In a statement provided to Endpoints News, the Australian company noted that the current costs of treating people with moderate to severe hemophilia B can be significant over a lifetime. By some estimates, healthcare systems could spend more than $20 million per person.

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Elon Musk (GDA via AP Images)

Biggest drug com­pa­nies halt­ed Twit­ter ad buys af­ter Lil­ly in­sulin spoof

Almost all of the drug industry’s biggest advertisers cut their spending on Twitter to zero or near-zero over the last two weeks amid worries about impersonation of their brands by pranksters and the future of the social media company.

Among 18 of the biggest pharmaceutical advertisers in the US market, 12 cut their Twitter ad spending to nothing for the week beginning Nov. 14, according to Pathmatics, which tracks data on prescription drug ad spending as well as general corporate advertising. The list of drugmakers cutting spending to zero includes Merck, AstraZeneca, Eli Lilly, Novartis, Pfizer and others.

Peter Hecht, Cyclerion CEO

Cy­cle­ri­on board quick­ly nix­es CEO Pe­ter Hecht's un­ortho­dox pitch for low cash re­serves

It’s been less than two months since Cyclerion laid out a new R&D strategy around its lead drug in mitochondrial diseases, one that triggered the company to lay off close to half of its employees and explore licensing deals for the rest of the pipeline. But CEO Peter Hecht apparently has other plans in mind.

Hecht, who led Ironwood for close to 20 years before spinning out Cyclerion, disclosed in an SEC filing Monday that a “newly-formed private company” that he “may have or may acquire an interest” submitted a proposal to Cyclerion the day prior to purchase Cyclerion’s CNS assets, including CY6463 and CY3018 — the top two programs listed in the pipeline.

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Alzheimer’s drug bites the dust; Re­struc­ture, re­struc­ture, re­struc­ture; Land­mark di­a­betes OK; and more

Welcome back to Endpoints Weekly, your review of the week’s top biopharma headlines. Want this in your inbox every Saturday morning? Current Endpoints readers can visit their reader profile to add Endpoints Weekly. New to Endpoints? Sign up here.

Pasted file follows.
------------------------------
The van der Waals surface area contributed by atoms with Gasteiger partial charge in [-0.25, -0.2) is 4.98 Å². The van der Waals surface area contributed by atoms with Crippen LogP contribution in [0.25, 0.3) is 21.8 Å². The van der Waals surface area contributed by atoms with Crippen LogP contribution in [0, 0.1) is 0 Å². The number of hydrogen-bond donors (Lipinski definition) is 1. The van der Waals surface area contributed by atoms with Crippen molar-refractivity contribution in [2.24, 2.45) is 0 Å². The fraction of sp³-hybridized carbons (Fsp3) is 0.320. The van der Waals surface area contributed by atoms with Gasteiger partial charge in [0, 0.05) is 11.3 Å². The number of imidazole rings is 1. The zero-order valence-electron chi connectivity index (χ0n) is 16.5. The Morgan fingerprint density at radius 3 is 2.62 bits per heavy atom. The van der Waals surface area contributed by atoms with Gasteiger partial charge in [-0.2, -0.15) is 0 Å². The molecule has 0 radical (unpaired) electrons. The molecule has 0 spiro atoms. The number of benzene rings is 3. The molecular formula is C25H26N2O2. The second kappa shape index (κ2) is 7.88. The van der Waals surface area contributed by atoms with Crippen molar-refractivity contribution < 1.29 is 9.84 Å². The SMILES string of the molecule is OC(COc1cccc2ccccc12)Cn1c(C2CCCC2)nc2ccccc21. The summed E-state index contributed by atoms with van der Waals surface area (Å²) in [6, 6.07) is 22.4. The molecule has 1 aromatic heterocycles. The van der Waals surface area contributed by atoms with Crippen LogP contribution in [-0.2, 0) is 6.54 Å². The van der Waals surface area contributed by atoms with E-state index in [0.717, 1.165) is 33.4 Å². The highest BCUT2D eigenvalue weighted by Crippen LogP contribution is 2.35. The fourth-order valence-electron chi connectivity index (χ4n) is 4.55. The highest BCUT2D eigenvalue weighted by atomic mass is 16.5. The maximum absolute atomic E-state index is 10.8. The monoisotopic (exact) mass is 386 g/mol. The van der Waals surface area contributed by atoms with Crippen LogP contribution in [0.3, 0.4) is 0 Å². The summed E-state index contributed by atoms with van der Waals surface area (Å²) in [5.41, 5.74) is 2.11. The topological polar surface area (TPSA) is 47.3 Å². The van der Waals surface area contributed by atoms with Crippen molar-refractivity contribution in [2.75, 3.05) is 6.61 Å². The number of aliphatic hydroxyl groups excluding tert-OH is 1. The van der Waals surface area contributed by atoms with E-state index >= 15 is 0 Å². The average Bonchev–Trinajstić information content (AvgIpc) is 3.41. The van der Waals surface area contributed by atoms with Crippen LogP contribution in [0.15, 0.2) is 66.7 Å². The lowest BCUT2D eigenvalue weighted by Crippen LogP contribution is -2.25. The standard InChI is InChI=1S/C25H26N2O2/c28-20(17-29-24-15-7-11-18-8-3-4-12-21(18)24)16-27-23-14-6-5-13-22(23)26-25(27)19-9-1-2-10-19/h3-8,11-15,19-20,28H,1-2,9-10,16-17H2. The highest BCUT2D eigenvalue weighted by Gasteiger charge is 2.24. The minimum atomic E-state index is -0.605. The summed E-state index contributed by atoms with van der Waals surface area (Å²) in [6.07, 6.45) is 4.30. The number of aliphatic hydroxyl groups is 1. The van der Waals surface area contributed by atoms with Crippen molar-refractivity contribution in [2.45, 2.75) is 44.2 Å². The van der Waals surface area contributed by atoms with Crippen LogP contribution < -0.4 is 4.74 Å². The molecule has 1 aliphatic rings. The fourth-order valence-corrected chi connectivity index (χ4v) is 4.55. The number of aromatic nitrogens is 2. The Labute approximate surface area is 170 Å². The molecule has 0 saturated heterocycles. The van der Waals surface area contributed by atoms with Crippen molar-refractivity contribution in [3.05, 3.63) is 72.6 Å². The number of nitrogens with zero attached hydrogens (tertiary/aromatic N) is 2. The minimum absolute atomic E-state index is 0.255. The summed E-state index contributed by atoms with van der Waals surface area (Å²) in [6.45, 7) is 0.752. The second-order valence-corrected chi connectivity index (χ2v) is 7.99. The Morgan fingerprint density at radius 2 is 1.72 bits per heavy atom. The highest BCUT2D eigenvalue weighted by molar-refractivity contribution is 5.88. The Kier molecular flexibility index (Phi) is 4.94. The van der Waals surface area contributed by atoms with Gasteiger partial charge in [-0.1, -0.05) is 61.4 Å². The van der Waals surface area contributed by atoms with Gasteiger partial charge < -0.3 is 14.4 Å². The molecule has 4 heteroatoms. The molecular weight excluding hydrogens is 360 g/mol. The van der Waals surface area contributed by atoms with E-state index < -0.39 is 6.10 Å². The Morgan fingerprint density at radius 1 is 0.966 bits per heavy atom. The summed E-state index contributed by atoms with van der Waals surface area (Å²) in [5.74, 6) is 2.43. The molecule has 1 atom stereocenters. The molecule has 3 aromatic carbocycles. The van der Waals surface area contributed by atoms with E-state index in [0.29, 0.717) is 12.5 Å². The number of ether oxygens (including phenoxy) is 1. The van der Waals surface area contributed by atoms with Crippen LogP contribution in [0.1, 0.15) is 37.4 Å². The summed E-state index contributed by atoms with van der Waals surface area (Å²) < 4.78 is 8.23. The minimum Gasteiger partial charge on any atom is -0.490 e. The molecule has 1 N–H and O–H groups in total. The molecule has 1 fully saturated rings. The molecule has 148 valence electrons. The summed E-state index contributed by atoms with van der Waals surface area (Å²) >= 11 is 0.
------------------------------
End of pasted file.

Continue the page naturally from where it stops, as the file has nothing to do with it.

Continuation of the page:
Being in the news business can give one a warped sense of time — it feels like quite a while since we published some of these stories below. But next Saturday’s Endpoints Weekly will definitely be shorter, as we take off Thursday and Friday for Thanksgiving. We will still have the abbreviated edition in your inbox at the usual time.

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Image: Shutterstock

MIT re­searchers re­veal DNA "Paste" tech be­hind lat­est gene edit­ing start­up

MIT scientists have developed a tool that they say can insert large gene sequences where they want in the genome.

In a paper published Thursday in Nature Biotechnology, MIT fellows Omar Abudayyeh, Jonathan Gootenberg and colleagues detail a technology they call PASTE, which they say can potentially be used to insert long strands of DNA and treat genetic diseases caused by many different mutations, such as cystic fibrosis and Leber congenital amaurosis, a rare eye disorder that causes blindness.

J&J's Spra­va­to pulls a PhI­II win against Sero­quel XR in treat­ment-re­sis­tant de­pres­sion

A day before Thanksgiving, J&J’s Janssen has a new cut of Phase III Spravato data to be grateful for.

The pharma giant announced on Wednesday that its nasal spray, also known as esketamine, beat extended-release quetiapine, previously sold by AstraZeneca as Seroquel XR, in treatment-resistant depression (TRD). Of 676 adults, a significantly higher number of patients on Spravato were able to achieve remission and avoid relapse after 32 weeks, according to J&J.

Richard Francis, new Teva CEO (Novartis via Facebook)

Up­dat­ed: Te­va picks for­mer San­doz head as new CEO to re­place Kåre Schultz

Teva has tapped the former CEO of Sandoz, Richard Francis, to lead the Israeli generics giant, replacing current CEO Kåre Schultz.

Francis led Sandoz, the generics division of Novartis, for five years from 2014 to 2019, leaving as Novartis began making plans to spin out the unit. It’s been a challenging several years for generics companies, which have seen supply chains disrupted, pressure on how much they can charge for drugs, and stock prices in decline.